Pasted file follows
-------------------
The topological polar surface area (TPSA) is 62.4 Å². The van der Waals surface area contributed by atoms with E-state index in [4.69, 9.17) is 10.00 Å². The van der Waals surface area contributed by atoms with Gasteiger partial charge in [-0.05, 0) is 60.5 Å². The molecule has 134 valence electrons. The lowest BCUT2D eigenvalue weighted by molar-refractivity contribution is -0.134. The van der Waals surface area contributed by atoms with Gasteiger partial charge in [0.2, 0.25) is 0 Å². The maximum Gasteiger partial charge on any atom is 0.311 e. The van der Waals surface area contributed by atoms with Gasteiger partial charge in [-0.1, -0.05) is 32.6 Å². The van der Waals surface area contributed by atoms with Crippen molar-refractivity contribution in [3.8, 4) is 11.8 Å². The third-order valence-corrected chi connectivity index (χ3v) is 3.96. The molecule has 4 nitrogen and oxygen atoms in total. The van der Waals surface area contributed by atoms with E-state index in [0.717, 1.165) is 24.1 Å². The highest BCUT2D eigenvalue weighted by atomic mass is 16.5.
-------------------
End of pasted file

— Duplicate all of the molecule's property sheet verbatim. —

The topological polar surface area (TPSA) is 62.4 Å². The van der Waals surface area contributed by atoms with E-state index in [4.69, 9.17) is 10.00 Å². The van der Waals surface area contributed by atoms with Gasteiger partial charge in [-0.05, 0) is 60.5 Å². The molecule has 134 valence electrons. The lowest BCUT2D eigenvalue weighted by molar-refractivity contribution is -0.134. The van der Waals surface area contributed by atoms with Gasteiger partial charge in [0.2, 0.25) is 0 Å². The maximum Gasteiger partial charge on any atom is 0.311 e. The van der Waals surface area contributed by atoms with Gasteiger partial charge in [-0.1, -0.05) is 32.6 Å². The van der Waals surface area contributed by atoms with Crippen molar-refractivity contribution in [3.8, 4) is 11.8 Å². The third-order valence-corrected chi connectivity index (χ3v) is 3.96. The molecule has 4 nitrogen and oxygen atoms in total. The van der Waals surface area contributed by atoms with E-state index in [0.717, 1.165) is 24.1 Å². The highest BCUT2D eigenvalue weighted by atomic mass is 16.5.